April Fool’s Day is widely considered the official day for pulling “appropriate” pranks or hoaxes on unsuspecting or gullible friends (or foe), family members, co-workers and neighbors. To be a successful jokester requires three traits; the courage to take risks, the willingness to act silly and the confidence to appear foolish in front of others. These same three traits are not only essential to developing your sense of humor; they are also the barriers that hold you back.
April Fool’s Day is an ideal time for you to step out of your comfort zone and try out some new bold humor techniques and devices. The purpose of the day lends itself to silliness and your reward is the joy of playing.
Pulling off shenanigans came naturally for me. My mom always said it was because I could have been born on April 1st IF… Daylight Savings Time had not in effect, IF… my 9 lb/3 oz first born baby body didn’t require a forceps delivery or IF … she had crossed the Idaho State line earlier that day and had gone into labor in PST zone.
My April Fool’s Day all-time record for the most pranks pulled was set in 1989. Thinking about it still puffs up my chest! 47 out of 55 people fell for my practical jokes. It was no easy feat fooling the same people year after year. It required that I had to come up with a slew of new hoaxes each year. So, I adopted a practice of keeping a small notebook, watching for clues and plotting my strategies from April to April of each year. My prankster reputation preceded me. The regulars I targeted anticipated my contact, hoping they’d deflect my attempts to hoodwink them.
The February following my peak April Fool’s record, a huge utility truck crashed into the back of my car and I sustained a brain injury. April 1st 1990 slipped by. Then April 1st 1991 and April 1st 1992 elapsed. Each year on April 1st, I heard the concern in my mother’s voice when she phoned, “Lois, I waited all day for you to call me.” With all the chaos and confusion surrounding my life, I didn’t notice that my favorite day had come, until it was gone, again.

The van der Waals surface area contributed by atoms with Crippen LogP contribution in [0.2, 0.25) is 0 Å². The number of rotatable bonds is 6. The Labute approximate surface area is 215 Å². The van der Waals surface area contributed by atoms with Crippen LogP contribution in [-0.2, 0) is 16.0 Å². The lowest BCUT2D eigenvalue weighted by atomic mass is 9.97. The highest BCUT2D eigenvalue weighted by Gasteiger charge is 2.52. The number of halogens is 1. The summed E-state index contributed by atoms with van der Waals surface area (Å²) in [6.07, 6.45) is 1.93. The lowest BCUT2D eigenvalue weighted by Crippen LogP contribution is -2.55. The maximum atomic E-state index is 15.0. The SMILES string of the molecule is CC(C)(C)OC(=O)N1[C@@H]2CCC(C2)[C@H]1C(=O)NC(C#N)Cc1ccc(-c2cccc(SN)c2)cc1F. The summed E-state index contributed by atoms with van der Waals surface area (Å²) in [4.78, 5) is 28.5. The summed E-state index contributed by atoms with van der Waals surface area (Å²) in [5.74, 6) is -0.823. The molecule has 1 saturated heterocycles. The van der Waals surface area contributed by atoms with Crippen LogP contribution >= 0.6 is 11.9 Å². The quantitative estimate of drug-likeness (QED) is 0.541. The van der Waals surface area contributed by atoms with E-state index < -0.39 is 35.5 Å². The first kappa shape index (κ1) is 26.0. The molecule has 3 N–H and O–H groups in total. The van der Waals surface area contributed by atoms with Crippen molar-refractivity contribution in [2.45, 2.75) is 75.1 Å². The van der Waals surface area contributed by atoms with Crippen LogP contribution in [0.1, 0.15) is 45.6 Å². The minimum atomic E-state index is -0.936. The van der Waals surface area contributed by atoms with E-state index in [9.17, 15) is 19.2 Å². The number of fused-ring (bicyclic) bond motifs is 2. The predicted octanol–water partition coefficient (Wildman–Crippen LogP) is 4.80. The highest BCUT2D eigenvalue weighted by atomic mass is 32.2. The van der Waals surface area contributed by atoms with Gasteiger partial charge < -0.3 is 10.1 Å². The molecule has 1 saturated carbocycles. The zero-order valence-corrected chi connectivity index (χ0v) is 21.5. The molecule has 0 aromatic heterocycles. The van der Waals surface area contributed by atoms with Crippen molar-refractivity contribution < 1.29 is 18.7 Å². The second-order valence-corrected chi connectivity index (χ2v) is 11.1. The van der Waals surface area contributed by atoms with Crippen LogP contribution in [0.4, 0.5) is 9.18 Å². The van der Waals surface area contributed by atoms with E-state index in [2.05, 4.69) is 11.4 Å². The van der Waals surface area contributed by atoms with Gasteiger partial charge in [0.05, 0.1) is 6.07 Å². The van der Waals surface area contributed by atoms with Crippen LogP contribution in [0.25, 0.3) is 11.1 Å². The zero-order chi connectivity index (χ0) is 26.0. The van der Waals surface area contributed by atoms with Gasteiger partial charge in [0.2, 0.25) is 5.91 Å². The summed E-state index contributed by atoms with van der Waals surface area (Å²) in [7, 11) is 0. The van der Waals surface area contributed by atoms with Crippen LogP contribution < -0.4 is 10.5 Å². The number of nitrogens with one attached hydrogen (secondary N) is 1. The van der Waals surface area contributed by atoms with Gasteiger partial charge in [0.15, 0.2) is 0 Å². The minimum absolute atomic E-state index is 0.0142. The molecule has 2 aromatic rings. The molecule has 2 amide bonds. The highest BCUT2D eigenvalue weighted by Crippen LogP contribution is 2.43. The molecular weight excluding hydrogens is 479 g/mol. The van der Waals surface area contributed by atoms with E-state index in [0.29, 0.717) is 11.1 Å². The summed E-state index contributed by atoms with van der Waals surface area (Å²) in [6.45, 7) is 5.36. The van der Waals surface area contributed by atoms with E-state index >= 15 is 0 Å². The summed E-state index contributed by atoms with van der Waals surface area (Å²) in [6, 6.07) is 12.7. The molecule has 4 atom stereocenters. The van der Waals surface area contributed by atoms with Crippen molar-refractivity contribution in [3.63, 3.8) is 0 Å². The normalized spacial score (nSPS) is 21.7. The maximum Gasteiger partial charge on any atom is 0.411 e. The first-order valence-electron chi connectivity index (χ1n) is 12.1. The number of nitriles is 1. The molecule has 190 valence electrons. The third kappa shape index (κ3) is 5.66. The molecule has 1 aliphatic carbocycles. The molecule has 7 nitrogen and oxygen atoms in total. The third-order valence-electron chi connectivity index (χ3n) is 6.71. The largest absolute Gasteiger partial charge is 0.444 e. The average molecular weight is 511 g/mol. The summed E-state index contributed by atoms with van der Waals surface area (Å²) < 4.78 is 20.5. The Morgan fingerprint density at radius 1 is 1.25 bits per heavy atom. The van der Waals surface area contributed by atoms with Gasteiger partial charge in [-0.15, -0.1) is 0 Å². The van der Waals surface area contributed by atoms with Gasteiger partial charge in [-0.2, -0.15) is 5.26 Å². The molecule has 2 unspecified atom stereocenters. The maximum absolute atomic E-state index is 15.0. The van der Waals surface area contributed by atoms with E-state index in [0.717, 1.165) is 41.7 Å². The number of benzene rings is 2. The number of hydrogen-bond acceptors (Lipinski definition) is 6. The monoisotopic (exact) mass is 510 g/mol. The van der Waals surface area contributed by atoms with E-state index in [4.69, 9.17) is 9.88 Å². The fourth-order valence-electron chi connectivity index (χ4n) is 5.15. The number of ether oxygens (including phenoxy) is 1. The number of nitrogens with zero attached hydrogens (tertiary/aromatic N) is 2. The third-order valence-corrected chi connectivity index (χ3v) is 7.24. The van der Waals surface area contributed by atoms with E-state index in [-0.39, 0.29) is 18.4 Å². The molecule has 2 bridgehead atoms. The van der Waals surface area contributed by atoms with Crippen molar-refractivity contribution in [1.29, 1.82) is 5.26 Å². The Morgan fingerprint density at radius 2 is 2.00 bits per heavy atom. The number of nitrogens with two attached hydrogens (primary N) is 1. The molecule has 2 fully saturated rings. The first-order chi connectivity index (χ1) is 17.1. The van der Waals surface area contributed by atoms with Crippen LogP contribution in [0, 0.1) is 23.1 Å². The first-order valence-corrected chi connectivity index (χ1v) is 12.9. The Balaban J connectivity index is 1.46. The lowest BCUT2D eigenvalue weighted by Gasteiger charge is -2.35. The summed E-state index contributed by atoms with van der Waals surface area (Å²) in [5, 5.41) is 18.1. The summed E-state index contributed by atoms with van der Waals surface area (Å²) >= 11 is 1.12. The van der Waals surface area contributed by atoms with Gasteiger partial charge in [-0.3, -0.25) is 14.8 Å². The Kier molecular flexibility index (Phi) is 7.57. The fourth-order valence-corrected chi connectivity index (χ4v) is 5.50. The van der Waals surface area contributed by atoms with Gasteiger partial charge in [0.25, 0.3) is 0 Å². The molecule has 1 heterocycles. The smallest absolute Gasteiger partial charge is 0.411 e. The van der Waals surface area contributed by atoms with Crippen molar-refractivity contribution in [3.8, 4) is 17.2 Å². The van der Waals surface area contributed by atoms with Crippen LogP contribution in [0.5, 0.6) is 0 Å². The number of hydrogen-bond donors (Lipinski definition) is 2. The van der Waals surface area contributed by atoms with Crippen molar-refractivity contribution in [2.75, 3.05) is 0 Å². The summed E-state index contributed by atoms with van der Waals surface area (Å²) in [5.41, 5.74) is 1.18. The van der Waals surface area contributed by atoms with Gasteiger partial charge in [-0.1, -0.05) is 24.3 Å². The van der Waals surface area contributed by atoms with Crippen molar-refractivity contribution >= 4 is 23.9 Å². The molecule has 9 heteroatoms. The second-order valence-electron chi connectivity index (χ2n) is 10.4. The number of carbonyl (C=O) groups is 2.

April 1st 1993 announced its arrival with a phone call from my investment broker. Chuck said, “Lois, I’ve missed your yearly April Fool’s call telling me you plan to withdraw your funds and close your account.”
Later, my grocery store manager friend John called, “How are you? We’ve missed seeing you torment one of our cashiers each year.” I would seek out a new cashier, fake that I didn’t have my wallet and empty my coin purse trying to pay for my hand basket of groceries, as a line formed behind me. The flustered cashier frequently offered to loan money to me.
Next, my ex-boss, Jim called, “Remember the time we jacked up the rear of your car to get back at you for all the April Fool’s pranks you pulled on us?”
Those three phone calls re-ignited my passion for pulling pranks. Mom was the first one I called on April Fool’s Day for the next twelve years. She was the first one who noticed when my calls quit coming five years ago. She’s the first one I’ll call to fool this year, now that the playful silly side of my personality has returned.
To celebrate, I’m revealing five of my Silly Fail-Safe April Fool’s Strategies. Have fun!
1) Prey on vulnerabilities – yours and theirs, work overload, ask for help, something broke
2) Make up a story – evoke an emotion of surprise, excitement, or disgust
3) Deliver extraordinary good news – about you or someone they don’t like (even better)
4) Insist on doing them a favor – make it a BIG deal, something they don’t want you to do
5) Rescue them from embarrassment – pants unzipped, food caught between their teeth